A Force of One (1979) – By Josh Samford

 You know you’re a pretty cool guy if you can convince the majority of people on the internet that you are indeed god. Actually, scratch that, this is the internet. Regardless, I am going to stand by my belief that Chuck Norris is one of the baddest men to ever walk the soil of this fair planet. Why? Because his tears have been proven to be the cure for both cancer and AIDS, yet he has never cried. He once roundhouse kicked with such velocity that the earth began to spin the opposite direction reversing time. I hear he once did a summersault and side kicked the fat right off of Drew Carey and it landed on Michael Moore – increasing his mass until he can only be compared to the Marvel Comic super-villain The Blob. For those who get that geeky little bit of referencing, good for you, for those who don’t, study more internet. Despite all of this blathering, I have just recently had the itch to delve into Mr. Norris’ work of brilliance; that is pretty much everything prior to his Walker: Texas Ranger days. I guess I’m starting to take after my dad, watching Chuck Norris and Charles Bronson movies as I do; but you know, there’s something amazing about a goofy fun action film that I think only a guy can truly enjoy. Maybe it’s the whole cliche bit about shutting off your brain and just being entertained, but I think to come up with something quite like A Force of One you have to be doing a good bit of thinking – as well as roundhouse kicking.

So what is the plot? Believe it or not, there actually is one. Albeit a thin one, but there is a pretty decent plot at work in the film. Chucky plays Matt Logan, a leading Karate expert on the West Coast who spends his days training at his dojo along with his adopted son Charlie; a young African American boy who he winded up taking care of. The two train day in and day out, as Matt gears up for what may be the biggest fight of his life. Something steps in the way when a group of undercover narcotics officers are murdered while on the case of some dope pushers. Turns out they were some how killed – without a gun! BUM! BUM! BUUUMM! So it doesn’t take the police a whole heck of a lot of time to figure out we have ninjas killing cops, and who do you go to when your police officers are being murdered in cold blood by random ninjas? Chuck Freakin’ Norris, that’s who. Chuck doesn’t actually want to be involved at first. Opting to stay out of the lime light to protect his boy, himself and to generally leave a peaceable life. Sadly, this is an action movie and we all know SOMETHING is going to bring Chuck out retirement… and when he finds the man he’s looking for, he’s as good as dead.

Exciting much? I think so! So Chucky busts some heads, and I go home happy. Unlike The Octagon, Force of One actually seems to take place in something that KINDA resembles reality. I mean, there’s a smaller number of ninjas for one. I guess that could be a negative for some, but you know, I just for once don’t feel the plot explicitly called for ninja action. That’s a first for sure, but A Force of One actually seemed like a pretty laid back crime drama and on a cinematic level… it works. On a butt kicking level of action packed delirium – once again, it also works! Chuck Norris in my opinion actually gets kind of a bad rap as far as his acting abilities go. There are a lot of people sitting around willing to call his performances wooden, or stoney, but as far as I’m concerned I’ve seen far worse athletes turned entertainers out there. Norris was never like Bruce Lee where you thought he would eventually end up whipping everyone in the room no matter what, and thankfully he was never quite as much of the "common man" that Steven Segal tries to be – just somewhere in between, and he made it work for him. His performances may not have the most depth you’ll ever see even in a cheesy martial arts film, but I’ll say he packs more on-screen charisma than the majority of professional wrestlers I’ve seen mix it up onscreen.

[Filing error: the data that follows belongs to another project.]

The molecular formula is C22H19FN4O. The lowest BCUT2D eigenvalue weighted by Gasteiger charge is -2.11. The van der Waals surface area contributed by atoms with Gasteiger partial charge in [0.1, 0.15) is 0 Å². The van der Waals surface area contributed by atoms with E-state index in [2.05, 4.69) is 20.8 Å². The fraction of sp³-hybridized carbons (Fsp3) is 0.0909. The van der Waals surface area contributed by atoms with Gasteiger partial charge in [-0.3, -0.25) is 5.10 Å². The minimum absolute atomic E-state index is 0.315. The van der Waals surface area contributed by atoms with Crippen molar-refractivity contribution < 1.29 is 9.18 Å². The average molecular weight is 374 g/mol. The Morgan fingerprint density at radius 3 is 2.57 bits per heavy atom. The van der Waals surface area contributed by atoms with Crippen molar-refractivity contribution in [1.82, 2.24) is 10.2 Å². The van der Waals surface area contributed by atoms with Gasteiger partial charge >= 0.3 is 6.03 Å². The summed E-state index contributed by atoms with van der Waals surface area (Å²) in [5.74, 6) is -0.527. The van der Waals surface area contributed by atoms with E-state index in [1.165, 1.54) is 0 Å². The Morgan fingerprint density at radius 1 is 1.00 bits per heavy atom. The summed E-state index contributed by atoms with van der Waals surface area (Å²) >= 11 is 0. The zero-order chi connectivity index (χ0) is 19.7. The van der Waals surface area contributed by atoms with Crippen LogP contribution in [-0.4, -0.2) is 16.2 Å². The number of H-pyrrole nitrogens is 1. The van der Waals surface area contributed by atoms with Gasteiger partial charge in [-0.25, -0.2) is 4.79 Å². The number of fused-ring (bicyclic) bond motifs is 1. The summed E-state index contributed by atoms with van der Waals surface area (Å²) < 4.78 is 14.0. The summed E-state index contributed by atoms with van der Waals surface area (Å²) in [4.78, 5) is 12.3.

So that’s about it as far as I’m concerned. Chuck Norris, not only a great martial artist and entertainer, a great human being. Well, something along those lines. Truth be told, I think he’s closer to an "entity" than a true human mortal such as you or I. In the future, I think somewhere people are going to dig up fossils from our civilization showing just what twentieth century life was like and right next to an old beta copy of Casablanca they’re going to find A Force of One or just about any of Chuck’s films from that era; and they’ll probably look at us as the most dominant and bad to the bone army of humans the world has ever produced. Or they’ll just wonder why our police were so stupid not to realize that a bunch of guys with broken necks MIGHT have had them snapped by a martial artist using his bare hands. I mean heck, surely even back then Karate was at least somewhat popular.